Delving into the Complex Etiological Nature of T1DM

Understanding the complex etiological nature of T1DM can help identify people at risk, and help strengthen them to avoid clinical onset. If a T1DM patient shows up for medical care, doing a deeper analysis can indeed help in maximizing their glucose levels and overall health, and guide efforts to prevent other auto-immune conditions from developing later down the line.

[References]

  1. Guariguata L. Estimating the worldwide burden of type 1 diabetes. Diabetes Voice. 2011;56:6–8. https://www.idf.org/sites/default/files/attachments/DV_56-SI2.pdf. Published December 2011. Accessed 02/25/2017.
  2. Laugesan E, Ostegaard J, Leslie R, et al. Latent autoimmune diabetes of the adult: current knowledge and uncertainty. Diabet Med. 2015;32(7):843–853.
  3. Hypponen E, Laara E, Reunanen A, et al. Intake of vitamin D and risk of type 1 diabetes: a birth-cohort study. Lancet. 2001;358(9292):1500–1503.
  4. Norris JM, Yin X, Lamb MM, et al. Omega-3 polyunsaturated fatty acid intake and islet autoimmunity in children at increased risk for type 1 diabetes. JAMA. 2007;298(12):1420–1428.
  5. Stene LC, Joner G; The Norwegian Childhood Diabetes Study Group. Use of cod liver oil during the first year of life is associated with lower risk of childhood-onset type 1 diabetes: a large, population-based, case-control study. Am J Clin Nutr. 2003;78(6):1128–1134.
  6. Sodhi M, Mukesh M, Kataria RS, et al. Milk proteins and human health: A1/A2 milk hypothesis. Indian J Endocrinol Metab. 2012;16(5):856.
  7. Thorsdottir I, Birgisdottir BE, Johannsdottir IM, et al. Different B-casein fractions in Icelandic versus Scandinavian cow’s milk may influence diabetogenicity of cow’s milk in infancy and explain low incidence of insulin-dependent diabetes mellitus in Iceland. Pediatrics. 2000;106(4):719–724.
  8. Muntoni S, Cocco P, Arr G, Cucca F. Nutritional factors and worldwide incidence of childhood type 1 diabetes. Am J Clin Nutr. 2000; 71(6); 1525–1529.
  9. Volta U, Tovoli F, Calo G, Clinical and immunological features of celiac disease in patients with type 1 diabetes mellitus. Expert Rev Gastroenterol Hepatol. 2011;5(4):479–487.
  10. Schmid S, Buuck D, Knopff A, et al. BABYDIET, a feasibility study to prevent the appearance of islet autoantibodies in relatives of patients with type 1 diabetes by delaying exposure to gluten. Diabetologia 2004;47:1130–1131.
  11. Howard SG, Lee DH. What is the role of human contamination by environmental chemicals in the development of type 1 diabetes? J Epidemiol Community Health. 2012; 66(6):479–481.
  12. Park SH, Ha E, Hong YS, Park H. Serum levels of persistent organic pollutants and insulin secretion among children age 7-9 years: A prospective cohort study. Environ Health Perspect. 2016;124(12):1924–1930.
  13. Langdon A, Crook N, Dantas G. The effects of antibiotics on the microbiome throughout development and alternative approaches for therapeutic modulation. Genome Med. 2016;8(1):39.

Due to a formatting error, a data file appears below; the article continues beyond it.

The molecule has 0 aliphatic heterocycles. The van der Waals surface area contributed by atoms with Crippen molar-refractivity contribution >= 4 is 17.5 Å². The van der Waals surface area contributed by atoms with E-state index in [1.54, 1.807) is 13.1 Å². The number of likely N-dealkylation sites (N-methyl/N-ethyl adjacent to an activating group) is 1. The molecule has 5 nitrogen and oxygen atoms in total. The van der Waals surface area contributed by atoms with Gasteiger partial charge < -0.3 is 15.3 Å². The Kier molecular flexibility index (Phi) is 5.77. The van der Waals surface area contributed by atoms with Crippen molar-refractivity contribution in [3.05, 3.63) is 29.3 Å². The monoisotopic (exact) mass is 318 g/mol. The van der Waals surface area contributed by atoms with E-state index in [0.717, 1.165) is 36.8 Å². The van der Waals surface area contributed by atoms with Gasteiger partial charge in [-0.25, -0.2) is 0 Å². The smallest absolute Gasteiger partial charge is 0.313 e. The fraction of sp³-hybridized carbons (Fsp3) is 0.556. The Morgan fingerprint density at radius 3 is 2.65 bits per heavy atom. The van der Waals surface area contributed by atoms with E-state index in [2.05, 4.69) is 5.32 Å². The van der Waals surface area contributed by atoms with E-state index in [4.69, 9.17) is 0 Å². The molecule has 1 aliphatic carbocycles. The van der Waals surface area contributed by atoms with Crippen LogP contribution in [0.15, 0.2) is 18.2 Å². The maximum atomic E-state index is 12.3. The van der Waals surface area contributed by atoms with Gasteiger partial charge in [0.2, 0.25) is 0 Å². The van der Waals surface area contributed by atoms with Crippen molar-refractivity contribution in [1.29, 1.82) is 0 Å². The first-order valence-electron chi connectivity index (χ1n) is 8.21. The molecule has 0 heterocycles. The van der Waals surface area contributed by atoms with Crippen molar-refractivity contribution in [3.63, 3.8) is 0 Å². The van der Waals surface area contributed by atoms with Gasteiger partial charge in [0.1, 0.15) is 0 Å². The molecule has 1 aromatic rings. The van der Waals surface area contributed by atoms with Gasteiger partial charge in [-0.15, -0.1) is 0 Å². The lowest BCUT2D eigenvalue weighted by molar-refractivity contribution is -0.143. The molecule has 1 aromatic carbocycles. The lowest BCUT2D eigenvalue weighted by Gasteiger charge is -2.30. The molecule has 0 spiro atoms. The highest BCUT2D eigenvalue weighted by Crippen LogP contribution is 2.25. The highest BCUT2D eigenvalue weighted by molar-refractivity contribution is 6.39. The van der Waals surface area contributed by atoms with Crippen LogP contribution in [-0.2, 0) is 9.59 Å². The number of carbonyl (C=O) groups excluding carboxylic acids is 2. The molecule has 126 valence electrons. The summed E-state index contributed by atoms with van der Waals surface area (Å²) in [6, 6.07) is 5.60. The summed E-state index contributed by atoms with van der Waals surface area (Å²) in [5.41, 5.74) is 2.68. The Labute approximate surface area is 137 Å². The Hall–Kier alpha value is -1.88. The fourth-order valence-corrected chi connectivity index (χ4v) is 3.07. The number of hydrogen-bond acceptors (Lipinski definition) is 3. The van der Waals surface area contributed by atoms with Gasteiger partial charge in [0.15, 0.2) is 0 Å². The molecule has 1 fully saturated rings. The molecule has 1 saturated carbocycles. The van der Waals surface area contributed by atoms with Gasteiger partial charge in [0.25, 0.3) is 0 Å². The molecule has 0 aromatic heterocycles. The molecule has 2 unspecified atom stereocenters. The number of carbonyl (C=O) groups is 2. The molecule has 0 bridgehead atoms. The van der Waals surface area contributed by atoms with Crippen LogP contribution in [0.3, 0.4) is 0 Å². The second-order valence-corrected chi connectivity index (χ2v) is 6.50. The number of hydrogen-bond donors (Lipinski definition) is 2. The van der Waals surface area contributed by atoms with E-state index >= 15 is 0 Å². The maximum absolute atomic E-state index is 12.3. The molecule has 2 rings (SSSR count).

14. Vaarala, O. The gut as a regulator of early inflammation in type 1 diabetes. Curr Opin Endocrinol Diabetes Obes. 2011;18(4):241–247.
  15. Vaarala O, Atkinson MA, Neu J. The “perfect storm” for type 1 diabetes: The complex interplay between intestinal microbiota, gut permeability, and mucosal immunity. Diabetes. 2008; 57(10): 2555–2562.
  16. Sapone A, de Magistris L, Pietzak M, et al. Zonulin upregulation is associated with increased gut permeability in subjects with type 1 diabetes and their relatives. Diabetes. 2006;55(5);1443–1449.
  17. Bosi E, Molteni L, Radaelli MG, et al. Increased intestinal permeability precedes clinical onset of type 1 diabetes. Diabelogia. 2006;49(12):2824–2827.
  18. Filippi CM, von Herrath MG, Viral trigger for type 1 diabetes: pros and cons. Diabetes. 2008;57(11):2863-2871.
  19. Krogvold L, Edwin B, Buanes T, et al. Detection of low-grade enteroviral infection in the islets of Langerhans of living patients newly diagnosed with type 1 diabetes. Diabetes. 2015;64(5):1682–1687.
  20. Triolo TM, Armstrong TK, McFann K, et al. Additional autoimmune disease found in 33% of patients at type 1 diabetes onset. Diabetes Care. 2011;34(5):1211–1213.

    Mona Morstein, ND, is a naturopathic physician at Arizona Integrative Medical Solutions in Tempe, AZ and an expert on pre-diabetes and diabetes. Dr Morstein is a frequent lecturer at medical conferences, and produced an 11-week diabetes webinar through MedicalTalkPro.com. She is the Founder and Executive Director of the Low Carb Diabetes Association, www.lowcarbdiabetes.org, a non-profit designed to educate patients, care-givers, medical practitioners, businesses, and the worldwide community about using integrative care to prevent and treat diabetes. Her book, Mastering Diabetes: The Comprehensive Approach to Successfully Treating Type 1 and Type 2 Diabetes, will be published in the spring of 2017.